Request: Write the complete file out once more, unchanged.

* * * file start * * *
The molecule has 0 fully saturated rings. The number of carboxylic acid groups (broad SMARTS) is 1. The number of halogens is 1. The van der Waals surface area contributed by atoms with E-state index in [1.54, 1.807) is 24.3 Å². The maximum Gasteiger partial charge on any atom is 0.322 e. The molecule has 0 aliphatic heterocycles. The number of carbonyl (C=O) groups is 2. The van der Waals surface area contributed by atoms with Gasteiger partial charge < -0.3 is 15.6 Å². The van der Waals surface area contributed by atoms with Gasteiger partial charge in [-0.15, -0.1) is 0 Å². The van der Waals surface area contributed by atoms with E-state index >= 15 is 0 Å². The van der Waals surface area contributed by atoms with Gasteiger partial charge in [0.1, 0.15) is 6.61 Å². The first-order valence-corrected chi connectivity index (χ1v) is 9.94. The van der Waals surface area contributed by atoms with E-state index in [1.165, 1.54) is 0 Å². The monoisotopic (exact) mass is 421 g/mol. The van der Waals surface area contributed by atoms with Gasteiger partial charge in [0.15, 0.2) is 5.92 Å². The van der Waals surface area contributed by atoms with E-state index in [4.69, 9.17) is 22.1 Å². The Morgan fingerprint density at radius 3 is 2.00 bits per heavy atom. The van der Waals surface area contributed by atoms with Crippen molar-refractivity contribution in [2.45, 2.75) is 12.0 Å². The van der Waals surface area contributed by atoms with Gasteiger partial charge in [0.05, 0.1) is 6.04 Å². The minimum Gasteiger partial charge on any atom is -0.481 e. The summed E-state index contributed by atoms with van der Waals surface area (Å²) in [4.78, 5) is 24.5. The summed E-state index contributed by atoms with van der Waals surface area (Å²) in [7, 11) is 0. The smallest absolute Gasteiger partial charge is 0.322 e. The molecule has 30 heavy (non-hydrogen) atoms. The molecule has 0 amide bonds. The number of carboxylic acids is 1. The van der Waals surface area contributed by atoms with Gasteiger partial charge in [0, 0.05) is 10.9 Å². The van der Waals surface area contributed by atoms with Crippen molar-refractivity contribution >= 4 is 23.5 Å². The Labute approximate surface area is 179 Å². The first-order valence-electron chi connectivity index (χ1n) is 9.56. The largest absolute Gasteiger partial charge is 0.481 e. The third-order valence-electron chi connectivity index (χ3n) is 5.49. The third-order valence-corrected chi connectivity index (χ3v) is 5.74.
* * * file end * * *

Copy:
The molecule has 0 fully saturated rings. The number of carboxylic acid groups (broad SMARTS) is 1. The number of halogens is 1. The van der Waals surface area contributed by atoms with E-state index in [1.54, 1.807) is 24.3 Å². The maximum Gasteiger partial charge on any atom is 0.322 e. The molecule has 0 aliphatic heterocycles. The number of carbonyl (C=O) groups is 2. The van der Waals surface area contributed by atoms with Gasteiger partial charge < -0.3 is 15.6 Å². The van der Waals surface area contributed by atoms with Gasteiger partial charge in [-0.15, -0.1) is 0 Å². The van der Waals surface area contributed by atoms with E-state index >= 15 is 0 Å². The van der Waals surface area contributed by atoms with Gasteiger partial charge in [0.1, 0.15) is 6.61 Å². The first-order valence-corrected chi connectivity index (χ1v) is 9.94. The van der Waals surface area contributed by atoms with E-state index in [1.165, 1.54) is 0 Å². The monoisotopic (exact) mass is 421 g/mol. The van der Waals surface area contributed by atoms with Gasteiger partial charge in [0.15, 0.2) is 5.92 Å². The van der Waals surface area contributed by atoms with E-state index in [4.69, 9.17) is 22.1 Å². The Morgan fingerprint density at radius 3 is 2.00 bits per heavy atom. The van der Waals surface area contributed by atoms with Crippen molar-refractivity contribution in [2.45, 2.75) is 12.0 Å². The van der Waals surface area contributed by atoms with Gasteiger partial charge in [0.05, 0.1) is 6.04 Å². The minimum Gasteiger partial charge on any atom is -0.481 e. The summed E-state index contributed by atoms with van der Waals surface area (Å²) in [4.78, 5) is 24.5. The summed E-state index contributed by atoms with van der Waals surface area (Å²) in [7, 11) is 0. The smallest absolute Gasteiger partial charge is 0.322 e. The molecule has 30 heavy (non-hydrogen) atoms. The molecule has 0 amide bonds. The number of carboxylic acids is 1. The van der Waals surface area contributed by atoms with Gasteiger partial charge in [0, 0.05) is 10.9 Å². The van der Waals surface area contributed by atoms with Crippen molar-refractivity contribution >= 4 is 23.5 Å². The Labute approximate surface area is 179 Å². The first-order valence-electron chi connectivity index (χ1n) is 9.56. The largest absolute Gasteiger partial charge is 0.481 e. The third-order valence-electron chi connectivity index (χ3n) is 5.49. The third-order valence-corrected chi connectivity index (χ3v) is 5.74.